Nutritional Supplements: Friends or Foes?
Did you know that only 13% of Americans get enough fruits each day? How about that only 8% of us get enough vegetables on a daily basis?! This is scary to me. If we’re not eating at least 1.5-2 cups of fruits and 2-3 cups of vegetables daily, then what are we eating? Usually highly processed (i.e., it doesn’t look like it grew somewhere) foods that are high in calories and low in nutrients. There are four main reasons for our now predisposed eating habits: processed foods are convenient/fast, well marketed, perceived to be cheaper, and engineered to taste good. Ever wonder if a chip company researches the optimal ‘crunch factor’ for their chips? Absolutely they do.
When I was a kid, I remember 2 things about going to the grocery store. The first is that my brother and I had a tendency to misbehave (Me?! Never!), so my mom would get us a small bag of donut holes IF we behaved to her appropriately high standards in the store. And, second, that I spent most of the store trip picking out a breakfast cereal. It was not the taste, quality, etc. of the cereal, though, that was the determining factor for me but rather what toy was inside! This food marketing to me at an early age even led me to spend my hard-earned moolah on a box of Cookie Crisp one time on vacation because I didn’t think I could go 3-4 days without it! And I never spent my money! It’s little, influential, habits like this that add up over time to replace the good stuff in our daily food intake.
The way the food industry is set up, it’s very challenging, even if there’s an awareness, to achieve daily appropriate food intake goals. So what are we to do if we want to hit that nutrient goal for the day? We need to cut out (or drastically reduce) processed foods as well as possibly supplement. I think there’s a place for supplements in our daily routine, because, like I said, the vast majority of us don’t get what we need nutritionally. Where do we start, though? If you just look up supplements on Google, you’ll be inundated with search results and ads. The supplement industry is a multi-BILLION dollar industry and growing quickly. Be aware that, just like the processed food industry, there’s a significant arm of the supplement industry that is out there simply to make money, independent of your overall health.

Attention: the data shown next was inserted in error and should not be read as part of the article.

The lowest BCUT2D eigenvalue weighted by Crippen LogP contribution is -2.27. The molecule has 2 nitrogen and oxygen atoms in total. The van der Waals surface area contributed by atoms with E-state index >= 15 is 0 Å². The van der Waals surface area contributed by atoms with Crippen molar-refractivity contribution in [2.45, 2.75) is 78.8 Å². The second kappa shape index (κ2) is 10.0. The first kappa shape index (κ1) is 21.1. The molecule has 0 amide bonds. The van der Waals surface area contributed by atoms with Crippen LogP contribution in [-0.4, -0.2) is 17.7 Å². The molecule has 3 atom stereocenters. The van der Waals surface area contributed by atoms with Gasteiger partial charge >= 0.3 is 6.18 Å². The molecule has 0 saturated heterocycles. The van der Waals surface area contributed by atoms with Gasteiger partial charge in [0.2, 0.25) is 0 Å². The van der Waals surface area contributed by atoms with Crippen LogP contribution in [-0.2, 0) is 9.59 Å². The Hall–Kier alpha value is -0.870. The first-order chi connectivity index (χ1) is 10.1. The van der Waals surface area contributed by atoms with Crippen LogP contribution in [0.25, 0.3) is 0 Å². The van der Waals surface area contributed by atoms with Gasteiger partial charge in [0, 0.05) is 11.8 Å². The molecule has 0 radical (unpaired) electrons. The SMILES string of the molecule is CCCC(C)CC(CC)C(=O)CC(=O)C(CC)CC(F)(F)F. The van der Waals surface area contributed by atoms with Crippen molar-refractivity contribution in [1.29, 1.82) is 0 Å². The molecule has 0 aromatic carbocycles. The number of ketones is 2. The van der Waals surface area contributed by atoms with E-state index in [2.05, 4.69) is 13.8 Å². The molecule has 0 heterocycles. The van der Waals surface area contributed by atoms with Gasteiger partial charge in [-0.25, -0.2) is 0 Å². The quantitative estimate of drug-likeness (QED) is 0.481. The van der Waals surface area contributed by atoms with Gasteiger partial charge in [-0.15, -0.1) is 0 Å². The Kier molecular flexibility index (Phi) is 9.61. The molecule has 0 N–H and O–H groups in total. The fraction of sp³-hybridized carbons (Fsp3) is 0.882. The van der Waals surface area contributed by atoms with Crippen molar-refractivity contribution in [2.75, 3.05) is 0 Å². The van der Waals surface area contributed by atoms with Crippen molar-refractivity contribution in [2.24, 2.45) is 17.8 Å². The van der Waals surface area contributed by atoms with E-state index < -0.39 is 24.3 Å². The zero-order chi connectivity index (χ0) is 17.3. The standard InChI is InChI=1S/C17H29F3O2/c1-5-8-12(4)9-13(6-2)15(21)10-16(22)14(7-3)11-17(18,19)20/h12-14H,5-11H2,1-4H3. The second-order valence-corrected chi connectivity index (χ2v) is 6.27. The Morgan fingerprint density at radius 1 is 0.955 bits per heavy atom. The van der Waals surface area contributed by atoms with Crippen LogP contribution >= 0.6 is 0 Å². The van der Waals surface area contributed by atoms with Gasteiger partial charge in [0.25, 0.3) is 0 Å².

Appropriate supplementation is different for every individual, and folks should talk to a healthcare provider about recommendations. It’s not enough to simply trust what’s on the label! Why do we want to supplement anyway and why is it such a growing industry? Because it is in our human nature to want a quick fix. Most of us would rather take a pill that claims it lower heart disease risk than exercise. Most of us would rather take a pill that claims to increase our energy than go to bed an hour earlier. We’re just wired that way.
There are good reasons for appropriate supplementation though – they include poor food quality, poor food choices, lack of exercise, stress, not enough sleep, drinking too much alcohol, hormone imbalances and even genetics. If I had to pick 3 supplements that most everyone could benefit from and have good science behind them, I’d say probiotics, omega-3’s and vitamin D.
Any of these can be found over the counter or online. We’ll talk about these individually in a later column but here’s some tidbits to get you started:
Probiotics are what I call good bacteria. They are very important for your immune system, digestive system, vitamin production and detoxification. Did you know 60% of your immune system resides in your gut?! That’s part of why it’s important to keep your gut healthy. Not to mention probiotics usually make bowel movements more regular and lower risk for urinary tract infections.
Omega-3 Fatty Acids are endorsed by the American Heart Association for heart disease prevention. They are beneficial in a range of disorders mainly due to anti-inflammatory effects and cellular membrane fluidity. They tend to lower triglycerides. I tell my lady-patients that omega-3’s help their skin and hair look healthier! I can usually spot who takes omega-3’s just by looking at their skin.
Vitamin D is low in just about everyone. My vitamin D is low. I take a vitamin D supplement. When it’s in a good range, it really helps lower risk for heart disease and cancer. It also helps regulate insulin and blood sugar levels which is key to long term health.
So, do we need to supplement our daily food intake? In most cases, probably so. As much as I’d love for Cookie Crisp to grow on trees and have good nutritional value, it just doesn’t stack up to what good-ole Mother Nature can whip up!
Dr. Thomas is a board-certified physician who operates Complete Health Integrative Wellness Clinic and Thomas Urology Clinic in Starkville, Mississippi.
This blog post is for informational purposes only and is, under no circumstances, intended to constitute medical advice or to create or continue a physician-patient relationship. If you have a medical emergency, you should immediately seek care from your nearest emergency room, and if you have specific health questions, you should consult your own physician.